Archive for the ‘Prayer’ Category

Don’t Just Study It, Practice It

February 12, 2021

I’m deep into another book. It’s a class on taking a spiritual journey from a different perspective. The Artist’s Way: A Spiritual Path to Higher Creativity by Julia Cameron.

Devoted as they are to the scholarly appreciation of art, most academics find the beast intimidating when viewed firsthand. Creative-writing programs tend to be regarded with justified suspicion: those people aren’t studying creativity, they’re actually practicing it! Who knows where this could lead?

Julia Cameron, The Artist’s Way

Once I had a bright idea. Going to the senior pastor of my church, I proposed teaching a class on prayer. Actually, the idea was not to teach about prayer; it was to teach and lead to practice the varieties of prayer. The students were not to view it as an intellectual enterprise where they would learn the types of prayer–intercessory, praise, complaint, or whatever–but they would become pray-ers.

The pastor was OK with it. Half-a-dozen people signed up. They all, each one, wanted to study about prayer.They did not wish to practice it. I never tried the idea on other people again.

I’m reminded of a scene in Zen and the Art of Motorcycle Maintenance where Robert Pirsig, the author, has been accepted into the Ph.D. program at The University of Chicago to study philosophy. He proposes to the department chair that he focus his studies on rhetoric. “That is not a substantive discipline,” the chairman replied. And thus ensued the beginning of a long-running battle between the two.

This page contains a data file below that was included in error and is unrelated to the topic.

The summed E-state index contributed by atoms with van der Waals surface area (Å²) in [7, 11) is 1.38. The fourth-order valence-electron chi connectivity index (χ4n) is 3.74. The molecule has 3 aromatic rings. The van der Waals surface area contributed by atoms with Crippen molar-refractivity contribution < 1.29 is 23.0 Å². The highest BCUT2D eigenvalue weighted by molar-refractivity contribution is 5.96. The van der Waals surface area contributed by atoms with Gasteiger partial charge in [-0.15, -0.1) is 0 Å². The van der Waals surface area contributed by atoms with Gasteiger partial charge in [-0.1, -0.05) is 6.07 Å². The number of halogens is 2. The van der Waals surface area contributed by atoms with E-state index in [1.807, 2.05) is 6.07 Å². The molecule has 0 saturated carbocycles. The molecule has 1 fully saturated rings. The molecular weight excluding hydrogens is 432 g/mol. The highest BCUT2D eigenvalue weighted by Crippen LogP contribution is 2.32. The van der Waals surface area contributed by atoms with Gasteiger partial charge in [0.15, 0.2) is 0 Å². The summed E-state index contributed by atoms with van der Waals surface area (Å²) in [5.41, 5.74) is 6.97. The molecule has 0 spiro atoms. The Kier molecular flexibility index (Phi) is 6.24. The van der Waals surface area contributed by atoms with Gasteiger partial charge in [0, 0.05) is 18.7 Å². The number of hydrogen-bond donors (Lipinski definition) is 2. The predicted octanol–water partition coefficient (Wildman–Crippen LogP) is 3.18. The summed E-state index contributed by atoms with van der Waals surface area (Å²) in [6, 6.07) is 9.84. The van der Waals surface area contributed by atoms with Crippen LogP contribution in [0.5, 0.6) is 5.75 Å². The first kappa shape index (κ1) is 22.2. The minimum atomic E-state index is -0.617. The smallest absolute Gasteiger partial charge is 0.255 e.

You see, you practice rhetoric. You don’t study it like, say, Aristotle–the chairman’s favorite.

The ancient philosophers? As much as anything, they taught how to live.

The Bible–both the Hebrew and the Christian? Oh, you can spend your life intellectually parsing through the thing getting hundreds of ideas. You can develop inane theologies, philosophies, cults.

Or you can follow what Jesus’ brother James said, “Be doers of the Word, not hearers only.” Or, Jesus as quoted by John, “Those who have my commandments and follow them are those who love me.”

I went to graduate school to study political philosophy (OK, that was a mistake, but well, I was young and stupid). We graduate assistants developed a phrase, “Operationalize your Eschaton!” In understandable terms, “Get off your metaphorical butt, go out, and do.”

Prayer Is Life

February 1, 2021